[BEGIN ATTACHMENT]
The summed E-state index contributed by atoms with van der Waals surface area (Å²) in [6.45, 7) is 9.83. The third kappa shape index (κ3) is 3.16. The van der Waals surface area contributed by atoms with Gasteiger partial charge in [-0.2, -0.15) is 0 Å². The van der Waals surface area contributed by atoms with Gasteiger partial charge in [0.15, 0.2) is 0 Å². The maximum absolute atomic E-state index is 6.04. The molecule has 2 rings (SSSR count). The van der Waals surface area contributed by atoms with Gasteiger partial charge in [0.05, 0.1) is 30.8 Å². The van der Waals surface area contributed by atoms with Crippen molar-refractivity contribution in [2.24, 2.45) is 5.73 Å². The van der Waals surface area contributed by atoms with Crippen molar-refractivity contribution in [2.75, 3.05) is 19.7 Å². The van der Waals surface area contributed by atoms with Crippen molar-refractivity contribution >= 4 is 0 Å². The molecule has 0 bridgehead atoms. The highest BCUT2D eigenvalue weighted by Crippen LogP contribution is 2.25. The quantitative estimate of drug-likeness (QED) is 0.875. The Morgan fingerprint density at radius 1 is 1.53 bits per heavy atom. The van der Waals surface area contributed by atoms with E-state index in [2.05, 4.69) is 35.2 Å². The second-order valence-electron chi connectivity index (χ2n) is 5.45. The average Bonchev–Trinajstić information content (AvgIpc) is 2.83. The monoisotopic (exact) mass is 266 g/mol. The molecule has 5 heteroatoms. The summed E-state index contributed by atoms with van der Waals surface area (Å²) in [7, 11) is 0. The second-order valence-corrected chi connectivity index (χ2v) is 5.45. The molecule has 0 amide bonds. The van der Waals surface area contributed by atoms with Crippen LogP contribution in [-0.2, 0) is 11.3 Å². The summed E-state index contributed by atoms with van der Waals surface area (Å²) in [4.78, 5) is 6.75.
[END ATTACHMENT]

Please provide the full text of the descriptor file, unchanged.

The summed E-state index contributed by atoms with van der Waals surface area (Å²) in [6.45, 7) is 9.83. The third kappa shape index (κ3) is 3.16. The van der Waals surface area contributed by atoms with Gasteiger partial charge in [-0.2, -0.15) is 0 Å². The van der Waals surface area contributed by atoms with Gasteiger partial charge in [0.15, 0.2) is 0 Å². The maximum absolute atomic E-state index is 6.04. The molecule has 2 rings (SSSR count). The van der Waals surface area contributed by atoms with Gasteiger partial charge in [0.05, 0.1) is 30.8 Å². The van der Waals surface area contributed by atoms with Crippen molar-refractivity contribution in [2.24, 2.45) is 5.73 Å². The van der Waals surface area contributed by atoms with Crippen molar-refractivity contribution in [2.75, 3.05) is 19.7 Å². The van der Waals surface area contributed by atoms with Crippen molar-refractivity contribution >= 4 is 0 Å². The molecule has 0 bridgehead atoms. The highest BCUT2D eigenvalue weighted by Crippen LogP contribution is 2.25. The quantitative estimate of drug-likeness (QED) is 0.875. The Morgan fingerprint density at radius 1 is 1.53 bits per heavy atom. The van der Waals surface area contributed by atoms with E-state index in [2.05, 4.69) is 35.2 Å². The second-order valence-electron chi connectivity index (χ2n) is 5.45. The average Bonchev–Trinajstić information content (AvgIpc) is 2.83. The monoisotopic (exact) mass is 266 g/mol. The molecule has 5 heteroatoms. The summed E-state index contributed by atoms with van der Waals surface area (Å²) in [7, 11) is 0. The second-order valence-corrected chi connectivity index (χ2v) is 5.45. The molecule has 0 amide bonds. The van der Waals surface area contributed by atoms with Crippen LogP contribution in [-0.2, 0) is 11.3 Å². The summed E-state index contributed by atoms with van der Waals surface area (Å²) in [4.78, 5) is 6.75.